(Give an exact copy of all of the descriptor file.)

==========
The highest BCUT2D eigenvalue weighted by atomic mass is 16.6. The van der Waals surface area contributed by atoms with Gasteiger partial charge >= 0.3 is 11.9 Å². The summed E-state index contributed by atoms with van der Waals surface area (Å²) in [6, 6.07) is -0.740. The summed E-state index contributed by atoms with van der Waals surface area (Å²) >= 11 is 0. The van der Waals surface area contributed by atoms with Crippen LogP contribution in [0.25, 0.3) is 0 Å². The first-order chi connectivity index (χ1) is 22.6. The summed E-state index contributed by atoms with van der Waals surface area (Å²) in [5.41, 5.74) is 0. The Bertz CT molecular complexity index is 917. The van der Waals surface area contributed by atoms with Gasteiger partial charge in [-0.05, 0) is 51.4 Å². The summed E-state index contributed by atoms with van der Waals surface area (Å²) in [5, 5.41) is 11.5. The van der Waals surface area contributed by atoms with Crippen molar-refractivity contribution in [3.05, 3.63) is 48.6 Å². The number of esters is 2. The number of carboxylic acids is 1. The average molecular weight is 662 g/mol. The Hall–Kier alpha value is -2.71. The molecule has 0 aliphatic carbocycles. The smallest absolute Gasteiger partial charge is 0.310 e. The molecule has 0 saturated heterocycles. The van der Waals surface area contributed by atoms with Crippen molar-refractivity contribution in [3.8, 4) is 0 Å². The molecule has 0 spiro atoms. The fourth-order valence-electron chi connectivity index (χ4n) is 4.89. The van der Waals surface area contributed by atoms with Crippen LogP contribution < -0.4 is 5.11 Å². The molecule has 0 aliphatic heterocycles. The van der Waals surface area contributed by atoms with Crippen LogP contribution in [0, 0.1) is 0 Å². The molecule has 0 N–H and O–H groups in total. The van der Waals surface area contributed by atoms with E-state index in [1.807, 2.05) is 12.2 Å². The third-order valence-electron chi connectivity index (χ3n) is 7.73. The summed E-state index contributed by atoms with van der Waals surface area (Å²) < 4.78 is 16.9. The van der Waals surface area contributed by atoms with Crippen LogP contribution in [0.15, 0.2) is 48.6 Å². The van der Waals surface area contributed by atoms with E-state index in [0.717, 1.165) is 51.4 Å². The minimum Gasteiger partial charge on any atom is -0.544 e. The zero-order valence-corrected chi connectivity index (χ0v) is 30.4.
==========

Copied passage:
The highest BCUT2D eigenvalue weighted by atomic mass is 16.6. The van der Waals surface area contributed by atoms with Gasteiger partial charge >= 0.3 is 11.9 Å². The summed E-state index contributed by atoms with van der Waals surface area (Å²) in [6, 6.07) is -0.740. The summed E-state index contributed by atoms with van der Waals surface area (Å²) >= 11 is 0. The van der Waals surface area contributed by atoms with Crippen LogP contribution in [0.25, 0.3) is 0 Å². The first-order chi connectivity index (χ1) is 22.6. The summed E-state index contributed by atoms with van der Waals surface area (Å²) in [5.41, 5.74) is 0. The Bertz CT molecular complexity index is 917. The van der Waals surface area contributed by atoms with Gasteiger partial charge in [-0.05, 0) is 51.4 Å². The summed E-state index contributed by atoms with van der Waals surface area (Å²) in [5, 5.41) is 11.5. The van der Waals surface area contributed by atoms with Crippen molar-refractivity contribution in [3.05, 3.63) is 48.6 Å². The number of esters is 2. The number of carboxylic acids is 1. The average molecular weight is 662 g/mol. The Hall–Kier alpha value is -2.71. The molecule has 0 aliphatic carbocycles. The smallest absolute Gasteiger partial charge is 0.310 e. The molecule has 0 saturated heterocycles. The van der Waals surface area contributed by atoms with Crippen molar-refractivity contribution in [3.8, 4) is 0 Å². The molecule has 0 spiro atoms. The fourth-order valence-electron chi connectivity index (χ4n) is 4.89. The van der Waals surface area contributed by atoms with Crippen LogP contribution < -0.4 is 5.11 Å². The molecule has 0 aliphatic heterocycles. The van der Waals surface area contributed by atoms with Crippen LogP contribution in [0, 0.1) is 0 Å². The molecule has 0 N–H and O–H groups in total. The van der Waals surface area contributed by atoms with E-state index in [1.807, 2.05) is 12.2 Å². The third-order valence-electron chi connectivity index (χ3n) is 7.73. The summed E-state index contributed by atoms with van der Waals surface area (Å²) < 4.78 is 16.9. The van der Waals surface area contributed by atoms with Crippen LogP contribution in [0.15, 0.2) is 48.6 Å². The van der Waals surface area contributed by atoms with E-state index in [0.717, 1.165) is 51.4 Å². The minimum Gasteiger partial charge on any atom is -0.544 e. The zero-order valence-corrected chi connectivity index (χ0v) is 30.4.